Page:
Prebiotics from Marine Macroalgae for Human and Animal Health Applications
Laurie O’Sullivan,Brian Murphy,Peter McLoughlin,Patrick Duggan,Peadar G. Lawlor,Helen Hughes,Gillian E. Gardiner
Marine Drugs , 2010, DOI: 10.3390/md8072038
Abstract: The marine environment is an untapped source of bioactive compounds. Specifically, marine macroalgae (seaweeds) are rich in polysaccharides that could potentially be exploited as prebiotic functional ingredients for both human and animal health applications. Prebiotics are non-digestible, selectively fermented compounds that stimulate the growth and/or activity of beneficial gut microbiota which, in turn, confer health benefits on the host. This review will introduce the concept and potential applications of prebiotics, followed by an outline of the chemistry of seaweed polysaccharides. Their potential for use as prebiotics for both humans and animals will be highlighted by reviewing data from both in vitro and in vivo studies conducted to date.
Measurements of the acid-binding capacity of ingredients used in pig diets
Peadar G Lawlor, P Brendan Lynch, Patrick J Caffrey, James J O'Reilly, M Karen O'Connell
Irish Veterinary Journal , 2005, DOI: 10.1186/2046-0481-58-8-447
Abstract: In the pig, protein digestion begins in the stomach with the action of pepsins, secreted as the enzyme precursors - pepsinogens - by stomach mucosa. Conversion of pepsinogen to pepsin occurs rapidly at pH 2.0 but only slowly at pH 5.0 to 6.0. In turn, pepsins work best in an acidic environment, pH 2.0 to 3.5, and activity declines rapidly above this pH. Carbohydrate hydrolysis in the stomach occurs by the action of salivary amylase, which, in contrast to pepsin, is inactivated once pH falls to 3.5 [14,18,22].In the suckling pig, acid secretion is low and the principal source of acidity is bacterial fermentation of lactose from sows milk to lactic acid [9,10,14]. A high level of lactate in the stomach tends to inhibit HCl secretion [10,22]. Ingestion of solid feed reduces the level of lactic acid in the stomach [22] and stimulates HCl production [10,7] but, in practice, creep feed consumption is low and variable at least up to four weeks of age [15].At weaning, a combination of low acid secretion, lack of lactose substrate, and consumption of large meals at infrequent intervals can result in elevated pH, often to over 5.0 and it may remain high for several days [14]. The high acid-binding/buffering capacity of the feed (its ability to neutralise feed acid) helps to further raise the stomach pH [20,13,6]. Inclusion of whey or lactose in the starter diet ensures continuation of bacterial fermentation and some, though reduced, lactic acid production [14,11]. Development of HCl secretory capacity occurs more rapidly in the weaned pig than in the suckling pig [8].Lowering the acid-binding capacity of diets for newly-weaned pigs can help ease the transition from milk to solid food at weaning.Raised stomach pH after weaning results in reduced digestion of feed which will then be fermented in the hind gut and may provoke diarrhoea. A high gastric pH will also allow pathogens to survive and allow them greater opportunity to colonise the digestive tract [6,22].The concept of m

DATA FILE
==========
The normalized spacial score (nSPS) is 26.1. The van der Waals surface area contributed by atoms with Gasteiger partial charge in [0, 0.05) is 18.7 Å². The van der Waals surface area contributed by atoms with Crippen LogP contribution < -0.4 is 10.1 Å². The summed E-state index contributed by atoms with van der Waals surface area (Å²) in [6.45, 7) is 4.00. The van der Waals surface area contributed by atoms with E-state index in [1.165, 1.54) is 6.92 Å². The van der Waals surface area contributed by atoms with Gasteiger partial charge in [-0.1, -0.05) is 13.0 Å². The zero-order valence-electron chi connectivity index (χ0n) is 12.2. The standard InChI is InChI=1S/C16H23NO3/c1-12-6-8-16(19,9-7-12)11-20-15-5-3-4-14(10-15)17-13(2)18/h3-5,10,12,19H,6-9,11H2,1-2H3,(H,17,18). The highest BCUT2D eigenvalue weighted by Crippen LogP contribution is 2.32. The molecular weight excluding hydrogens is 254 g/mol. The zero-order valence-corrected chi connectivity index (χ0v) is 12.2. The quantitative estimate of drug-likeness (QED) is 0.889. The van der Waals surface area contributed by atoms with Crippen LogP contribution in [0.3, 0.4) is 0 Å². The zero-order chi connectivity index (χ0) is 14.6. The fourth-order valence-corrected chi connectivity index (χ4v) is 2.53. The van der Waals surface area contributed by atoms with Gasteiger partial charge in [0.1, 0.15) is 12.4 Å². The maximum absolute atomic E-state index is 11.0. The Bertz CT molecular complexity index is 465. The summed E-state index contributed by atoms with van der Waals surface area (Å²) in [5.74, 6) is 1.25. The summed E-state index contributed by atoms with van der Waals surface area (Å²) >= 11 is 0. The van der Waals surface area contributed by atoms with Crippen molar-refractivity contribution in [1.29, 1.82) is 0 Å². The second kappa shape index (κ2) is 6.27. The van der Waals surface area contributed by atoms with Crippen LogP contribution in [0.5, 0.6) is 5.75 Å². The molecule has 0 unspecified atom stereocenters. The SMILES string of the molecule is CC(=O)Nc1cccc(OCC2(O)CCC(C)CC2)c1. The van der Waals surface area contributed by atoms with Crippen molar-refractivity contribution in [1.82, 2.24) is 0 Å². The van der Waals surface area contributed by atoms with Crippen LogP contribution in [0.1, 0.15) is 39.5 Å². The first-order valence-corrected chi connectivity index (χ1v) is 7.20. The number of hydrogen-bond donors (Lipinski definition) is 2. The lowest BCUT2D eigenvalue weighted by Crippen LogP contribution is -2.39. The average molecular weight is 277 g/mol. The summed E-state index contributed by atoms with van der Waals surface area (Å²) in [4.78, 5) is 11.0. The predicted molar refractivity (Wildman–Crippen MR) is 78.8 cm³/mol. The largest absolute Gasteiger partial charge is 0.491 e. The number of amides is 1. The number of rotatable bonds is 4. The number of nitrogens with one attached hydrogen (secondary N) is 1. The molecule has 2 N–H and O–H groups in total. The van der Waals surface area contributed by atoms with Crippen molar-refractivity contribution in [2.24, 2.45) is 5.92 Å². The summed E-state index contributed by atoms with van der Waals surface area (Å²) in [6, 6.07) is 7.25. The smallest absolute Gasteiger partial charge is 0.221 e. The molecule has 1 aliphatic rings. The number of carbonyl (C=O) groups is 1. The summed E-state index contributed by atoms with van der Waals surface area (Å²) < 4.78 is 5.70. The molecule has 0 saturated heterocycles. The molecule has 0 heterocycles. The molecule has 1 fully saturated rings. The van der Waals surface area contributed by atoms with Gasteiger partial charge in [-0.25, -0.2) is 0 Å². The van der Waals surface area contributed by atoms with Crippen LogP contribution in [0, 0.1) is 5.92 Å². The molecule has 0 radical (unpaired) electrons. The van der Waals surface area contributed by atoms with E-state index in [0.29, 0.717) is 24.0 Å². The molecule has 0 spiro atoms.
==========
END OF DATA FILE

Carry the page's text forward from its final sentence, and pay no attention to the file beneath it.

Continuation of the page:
The Effect of Feeding Bt MON810 Maize to Pigs for 110 Days on Intestinal Microbiota
Stefan G. Buzoianu, Maria C. Walsh, Mary C. Rea, Orla O’Sullivan, Fiona Crispie, Paul D. Cotter, R. Paul Ross, Gillian E. Gardiner, Peadar G. Lawlor
PLOS ONE , 2012, DOI: 10.1371/journal.pone.0033668
Abstract: Objective To assess the effects of feeding Bt MON810 maize to pigs for 110 days on the intestinal microbiota. Methodology/Principal Findings Forty male pigs (~40 days old) were blocked by weight and litter ancestry and assigned to one of four treatments; 1) Isogenic maize-based diet for 110 days (Isogenic); 2) Bt maize-based diet (MON810) for 110 days (Bt); 3) Isogenic maize-based diet for 30 days followed by a Bt maize-based diet for 80 days (Isogenic/Bt); 4) Bt maize-based diet for 30 days followed by an isogenic maize-based diet for 80 days (Bt/Isogenic). Enterobacteriaceae, Lactobacillus and total anaerobes were enumerated in the feces using culture-based methods on days 0, 30, 60 and 100 of the study and in ileal and cecal digesta on day 110. No differences were found between treatments for any of these counts at any time point. The relative abundance of cecal bacteria was also determined using high-throughput 16 S rRNA gene sequencing. No differences were observed in any bacterial taxa between treatments, with the exception of the genus Holdemania which was more abundant in the cecum of pigs fed the isogenic/Bt treatment compared to pigs fed the Bt treatment (0.012 vs 0.003%; P≤0.05). Conclusions/Significance Feeding pigs a Bt maize-based diet for 110 days did not affect counts of any of the culturable bacteria enumerated in the feces, ileum or cecum. Neither did it influence the composition of the cecal microbiota, with the exception of a minor increase in the genus Holdemania. As the role of Holdemania in the intestine is still under investigation and no health abnormalities were observed, this change is not likely to be of clinical significance. These results indicate that feeding Bt maize to pigs in the context of its influence on the porcine intestinal microbiota is safe.